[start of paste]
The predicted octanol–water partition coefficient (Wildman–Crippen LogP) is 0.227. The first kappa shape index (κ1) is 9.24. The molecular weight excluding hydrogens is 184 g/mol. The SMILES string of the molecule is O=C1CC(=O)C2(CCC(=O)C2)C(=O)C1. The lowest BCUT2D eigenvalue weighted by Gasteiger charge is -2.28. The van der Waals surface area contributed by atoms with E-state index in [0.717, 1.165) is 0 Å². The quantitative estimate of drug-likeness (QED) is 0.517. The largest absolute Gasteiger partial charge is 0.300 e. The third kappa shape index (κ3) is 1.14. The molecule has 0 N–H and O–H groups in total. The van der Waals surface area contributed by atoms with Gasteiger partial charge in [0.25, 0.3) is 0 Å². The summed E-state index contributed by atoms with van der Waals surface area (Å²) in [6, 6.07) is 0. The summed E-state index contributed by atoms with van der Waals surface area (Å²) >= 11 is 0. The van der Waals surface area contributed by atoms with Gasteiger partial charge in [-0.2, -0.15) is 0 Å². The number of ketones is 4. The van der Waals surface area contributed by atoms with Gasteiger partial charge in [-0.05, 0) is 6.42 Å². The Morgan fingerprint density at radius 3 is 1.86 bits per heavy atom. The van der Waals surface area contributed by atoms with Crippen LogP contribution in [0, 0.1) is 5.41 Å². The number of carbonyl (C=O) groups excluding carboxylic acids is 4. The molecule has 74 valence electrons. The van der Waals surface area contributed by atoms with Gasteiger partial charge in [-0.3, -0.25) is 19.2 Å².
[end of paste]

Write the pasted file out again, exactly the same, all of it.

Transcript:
The predicted octanol–water partition coefficient (Wildman–Crippen LogP) is 0.227. The first kappa shape index (κ1) is 9.24. The molecular weight excluding hydrogens is 184 g/mol. The SMILES string of the molecule is O=C1CC(=O)C2(CCC(=O)C2)C(=O)C1. The lowest BCUT2D eigenvalue weighted by Gasteiger charge is -2.28. The van der Waals surface area contributed by atoms with E-state index in [0.717, 1.165) is 0 Å². The quantitative estimate of drug-likeness (QED) is 0.517. The largest absolute Gasteiger partial charge is 0.300 e. The third kappa shape index (κ3) is 1.14. The molecule has 0 N–H and O–H groups in total. The van der Waals surface area contributed by atoms with Gasteiger partial charge in [0.25, 0.3) is 0 Å². The summed E-state index contributed by atoms with van der Waals surface area (Å²) in [6, 6.07) is 0. The summed E-state index contributed by atoms with van der Waals surface area (Å²) >= 11 is 0. The van der Waals surface area contributed by atoms with Gasteiger partial charge in [-0.2, -0.15) is 0 Å². The number of ketones is 4. The van der Waals surface area contributed by atoms with Gasteiger partial charge in [-0.05, 0) is 6.42 Å². The Morgan fingerprint density at radius 3 is 1.86 bits per heavy atom. The van der Waals surface area contributed by atoms with Crippen LogP contribution in [0, 0.1) is 5.41 Å². The number of carbonyl (C=O) groups excluding carboxylic acids is 4. The molecule has 74 valence electrons. The van der Waals surface area contributed by atoms with Gasteiger partial charge in [-0.3, -0.25) is 19.2 Å².